World Union has taken control of a large part of Europe in the future. This World Union is based on the virtues of greed and selfishness, as those are the traits of every successful person, be it their economical or sexual wellbeing. This new world is free of crime and sickness and everyone has their proper place. Even the children are guided to adulthood by professional child carers instead of their biological parents, who might be ill-fitted to ensure children's proper growth.
Not all of the world is a part of this prosperous world union. The countries outside of the Union are called the rogue states, from which many hopefuls try to immigrate to this supposed world of prosperity. One of these rogue states is Russia, where the events kickstarting the story happen: Bogdanov, a World Union citizen, and a Russian immigrant, is murdered there.
GPSN Peace Officer Phoenix Wallis of World Order city Adrianopolis is given the task of finding out if Bogdanov's life in the World Order had anything to do with the murder itself. While it does seem like a long shot, the Russian police have asked for assistance in the case. So, it falls to Phoenix to start investigating a rare occurrence within the World Union, the murder of one of its citizens.
At first, it all seems pointless. Bogdanov seems like an immigrant like any other: a man, who is trying his best to be as successful as he can, or at least as much as his natural attributes allow. But then, Phoenix begins to find clues that the man might be linked to a death of a professor, who was killed because of an unsanctioned electronic device so mysterious, that not even the criminal forensics have had any access to it. Phoenix trying to get access to the device is wrapped around bureaucratic red tape.
Then, there's evidence of a local military pilot who might be linked to smuggling those illegal devices from Russia to the World Union. The lead is even harder to investigate, as the pilot's plane crashed in Russia and the military is keeping shush on the matter.
Another, more mysterious matter is the Chaos signs Phoenix stumbles upon the city. At first, they seem like regular ads, but then, she notices a code emerge from them. This code seems to link them to a set of butterfly-like images Phoenix stumbles upon in her investigations.
These leads take Phoenix underground, beneath the city, to the tunnels, from where she finds a mysterious group calling themselves the Renovators. But they remain as one of the bigger mysteries of the story, as she is then rendered unconscious and ends up back in her bed, with her mind and her diary wiped. This whole segment, thanks to the game ending in something of a cliffhanger, is left somwhat unsatisfying strand.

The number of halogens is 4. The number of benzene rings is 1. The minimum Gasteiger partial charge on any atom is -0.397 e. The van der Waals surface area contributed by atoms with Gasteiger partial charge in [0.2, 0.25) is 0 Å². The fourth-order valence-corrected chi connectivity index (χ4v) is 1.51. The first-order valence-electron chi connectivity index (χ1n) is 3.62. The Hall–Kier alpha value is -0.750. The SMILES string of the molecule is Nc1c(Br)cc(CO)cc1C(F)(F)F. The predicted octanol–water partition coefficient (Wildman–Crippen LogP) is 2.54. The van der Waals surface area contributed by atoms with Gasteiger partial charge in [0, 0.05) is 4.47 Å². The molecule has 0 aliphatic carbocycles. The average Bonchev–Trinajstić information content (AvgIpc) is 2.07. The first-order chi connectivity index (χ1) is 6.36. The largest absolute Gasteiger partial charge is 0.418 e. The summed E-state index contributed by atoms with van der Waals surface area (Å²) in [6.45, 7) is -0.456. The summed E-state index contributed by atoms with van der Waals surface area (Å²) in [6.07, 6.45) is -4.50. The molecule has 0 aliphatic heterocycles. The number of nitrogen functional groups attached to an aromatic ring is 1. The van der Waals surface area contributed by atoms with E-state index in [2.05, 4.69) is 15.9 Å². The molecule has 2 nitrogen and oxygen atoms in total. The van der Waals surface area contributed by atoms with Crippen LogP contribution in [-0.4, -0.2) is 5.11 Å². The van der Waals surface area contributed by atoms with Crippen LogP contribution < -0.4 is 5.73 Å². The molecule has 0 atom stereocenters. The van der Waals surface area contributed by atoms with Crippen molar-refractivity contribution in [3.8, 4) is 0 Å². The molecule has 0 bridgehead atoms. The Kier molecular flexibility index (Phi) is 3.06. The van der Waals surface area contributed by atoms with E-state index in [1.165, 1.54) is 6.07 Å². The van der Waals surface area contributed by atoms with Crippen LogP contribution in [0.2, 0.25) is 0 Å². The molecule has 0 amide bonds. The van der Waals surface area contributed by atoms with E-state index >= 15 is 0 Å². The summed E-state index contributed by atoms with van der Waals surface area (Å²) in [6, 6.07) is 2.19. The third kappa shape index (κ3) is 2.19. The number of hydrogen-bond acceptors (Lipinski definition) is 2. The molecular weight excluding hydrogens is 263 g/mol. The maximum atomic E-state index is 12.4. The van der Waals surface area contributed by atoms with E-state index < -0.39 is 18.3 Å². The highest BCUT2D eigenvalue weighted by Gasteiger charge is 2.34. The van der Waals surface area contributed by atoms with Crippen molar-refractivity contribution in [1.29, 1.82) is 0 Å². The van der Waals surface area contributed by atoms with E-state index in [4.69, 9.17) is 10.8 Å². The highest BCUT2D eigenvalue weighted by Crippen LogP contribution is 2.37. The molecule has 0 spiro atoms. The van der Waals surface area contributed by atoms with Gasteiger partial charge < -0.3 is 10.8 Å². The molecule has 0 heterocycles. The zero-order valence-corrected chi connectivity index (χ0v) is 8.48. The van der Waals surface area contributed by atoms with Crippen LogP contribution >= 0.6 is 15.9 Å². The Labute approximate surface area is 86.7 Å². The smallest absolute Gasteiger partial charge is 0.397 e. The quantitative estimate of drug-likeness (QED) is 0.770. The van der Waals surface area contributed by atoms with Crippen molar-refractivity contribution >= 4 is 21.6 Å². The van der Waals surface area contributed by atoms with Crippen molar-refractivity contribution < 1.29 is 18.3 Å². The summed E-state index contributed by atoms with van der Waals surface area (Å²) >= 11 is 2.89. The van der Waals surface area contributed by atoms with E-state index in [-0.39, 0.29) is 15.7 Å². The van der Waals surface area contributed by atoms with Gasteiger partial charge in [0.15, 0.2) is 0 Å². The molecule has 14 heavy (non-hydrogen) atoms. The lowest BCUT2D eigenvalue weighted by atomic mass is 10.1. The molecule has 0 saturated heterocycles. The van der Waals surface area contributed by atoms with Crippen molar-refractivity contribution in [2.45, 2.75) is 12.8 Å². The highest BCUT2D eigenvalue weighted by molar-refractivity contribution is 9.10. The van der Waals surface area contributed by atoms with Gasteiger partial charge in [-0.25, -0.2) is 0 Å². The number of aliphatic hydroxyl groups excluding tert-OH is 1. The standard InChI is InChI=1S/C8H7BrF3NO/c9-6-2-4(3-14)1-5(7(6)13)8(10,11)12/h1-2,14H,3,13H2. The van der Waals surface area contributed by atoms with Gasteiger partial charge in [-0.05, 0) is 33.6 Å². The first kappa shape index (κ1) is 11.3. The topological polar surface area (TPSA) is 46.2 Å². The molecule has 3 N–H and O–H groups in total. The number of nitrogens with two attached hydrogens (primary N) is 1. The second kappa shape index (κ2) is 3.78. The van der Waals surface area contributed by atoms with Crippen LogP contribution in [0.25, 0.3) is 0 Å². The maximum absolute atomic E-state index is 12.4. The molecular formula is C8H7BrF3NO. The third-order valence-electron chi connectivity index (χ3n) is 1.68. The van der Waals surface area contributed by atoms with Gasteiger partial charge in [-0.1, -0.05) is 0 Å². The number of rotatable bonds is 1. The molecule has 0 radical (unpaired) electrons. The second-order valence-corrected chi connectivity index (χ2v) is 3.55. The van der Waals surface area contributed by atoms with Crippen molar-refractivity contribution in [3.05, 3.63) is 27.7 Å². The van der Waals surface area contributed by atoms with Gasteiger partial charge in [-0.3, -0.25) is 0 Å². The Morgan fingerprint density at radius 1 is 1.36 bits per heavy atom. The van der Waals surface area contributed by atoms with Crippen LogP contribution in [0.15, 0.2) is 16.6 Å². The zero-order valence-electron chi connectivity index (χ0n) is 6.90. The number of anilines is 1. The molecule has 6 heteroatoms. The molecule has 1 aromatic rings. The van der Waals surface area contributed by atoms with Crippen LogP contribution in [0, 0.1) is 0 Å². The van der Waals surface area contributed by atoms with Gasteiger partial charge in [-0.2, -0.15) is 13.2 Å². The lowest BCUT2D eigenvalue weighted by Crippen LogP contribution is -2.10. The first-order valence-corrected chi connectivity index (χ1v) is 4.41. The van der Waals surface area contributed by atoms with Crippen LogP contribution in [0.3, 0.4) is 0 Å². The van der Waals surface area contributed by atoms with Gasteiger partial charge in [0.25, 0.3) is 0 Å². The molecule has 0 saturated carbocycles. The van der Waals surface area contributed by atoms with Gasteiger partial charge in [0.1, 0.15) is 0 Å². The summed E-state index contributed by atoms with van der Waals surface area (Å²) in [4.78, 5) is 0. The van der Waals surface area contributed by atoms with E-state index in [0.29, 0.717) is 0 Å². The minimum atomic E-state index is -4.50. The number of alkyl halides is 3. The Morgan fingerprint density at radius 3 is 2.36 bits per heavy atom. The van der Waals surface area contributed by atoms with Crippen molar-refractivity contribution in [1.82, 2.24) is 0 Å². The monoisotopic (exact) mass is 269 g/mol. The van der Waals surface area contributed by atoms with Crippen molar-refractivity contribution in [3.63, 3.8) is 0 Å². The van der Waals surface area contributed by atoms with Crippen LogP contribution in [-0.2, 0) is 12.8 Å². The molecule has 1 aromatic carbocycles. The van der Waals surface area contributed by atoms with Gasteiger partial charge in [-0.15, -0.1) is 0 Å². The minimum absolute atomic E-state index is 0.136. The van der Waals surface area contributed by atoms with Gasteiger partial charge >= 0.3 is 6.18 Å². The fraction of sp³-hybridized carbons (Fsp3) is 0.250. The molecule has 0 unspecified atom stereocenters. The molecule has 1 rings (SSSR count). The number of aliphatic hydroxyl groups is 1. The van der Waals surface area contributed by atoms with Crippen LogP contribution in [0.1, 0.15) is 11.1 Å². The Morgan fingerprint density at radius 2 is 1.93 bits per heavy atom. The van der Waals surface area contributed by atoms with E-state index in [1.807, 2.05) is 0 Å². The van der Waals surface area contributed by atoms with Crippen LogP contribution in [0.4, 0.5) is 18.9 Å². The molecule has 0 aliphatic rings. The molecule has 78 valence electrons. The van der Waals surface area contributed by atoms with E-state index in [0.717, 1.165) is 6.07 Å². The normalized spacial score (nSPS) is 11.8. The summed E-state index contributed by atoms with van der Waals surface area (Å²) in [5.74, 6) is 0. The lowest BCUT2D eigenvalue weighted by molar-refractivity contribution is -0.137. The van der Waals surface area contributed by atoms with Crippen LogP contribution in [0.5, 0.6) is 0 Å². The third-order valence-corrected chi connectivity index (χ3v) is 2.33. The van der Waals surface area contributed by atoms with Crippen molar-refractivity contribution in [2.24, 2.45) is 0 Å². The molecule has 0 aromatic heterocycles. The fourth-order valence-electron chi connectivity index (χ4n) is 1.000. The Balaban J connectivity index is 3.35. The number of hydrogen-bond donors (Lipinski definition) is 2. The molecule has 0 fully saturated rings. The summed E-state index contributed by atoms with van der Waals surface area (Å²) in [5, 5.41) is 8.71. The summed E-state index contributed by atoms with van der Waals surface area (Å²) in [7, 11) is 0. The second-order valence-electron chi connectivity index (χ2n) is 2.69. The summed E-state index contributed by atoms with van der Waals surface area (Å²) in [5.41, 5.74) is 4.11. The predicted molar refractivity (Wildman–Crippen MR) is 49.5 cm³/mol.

The other leads finally pan out and Phoenix finds a link to Bogdanov's death: his former brother-in-law, who is also a member of a Russian crime syndicate. While the man didn't kill Bogdanov, he knows why he died: the mafia sent Bogdanov to the World Union to set up an illegal trade. The items sold were illegal virtual devices which caused people to get addicted. They used the devices on a rental basis and each hit cost them more. Bogdanov got greedy and decline to pay the mafia their share until he mysteriously ended back to Russia, where he was killed, thus paying the ultimate price.
The case is now wrapped, and the game ends with a cliffhanger of Phoenix being sent to Russia to get to the bottom of the murder and expose the crime syndicate. The game was released in 2007 and the sequel hasn't yet seen the light of day. It's very likely, that it never will, as this is the only game its developer ever made.
As a murder mystery game, Culpa Innata is a bit of a mixed bag. The main story and the world are quite interesting. The world is basically a kind of a supposed utopia, while it's clearly more of a dystopia. So. there's nothing new on those grounds, but it's an interesting setting nonetheless, though I do have to admit, the selfishness and greed aspect isn't played out that much. It's not really quite the Gordon Gecko world you'd expect.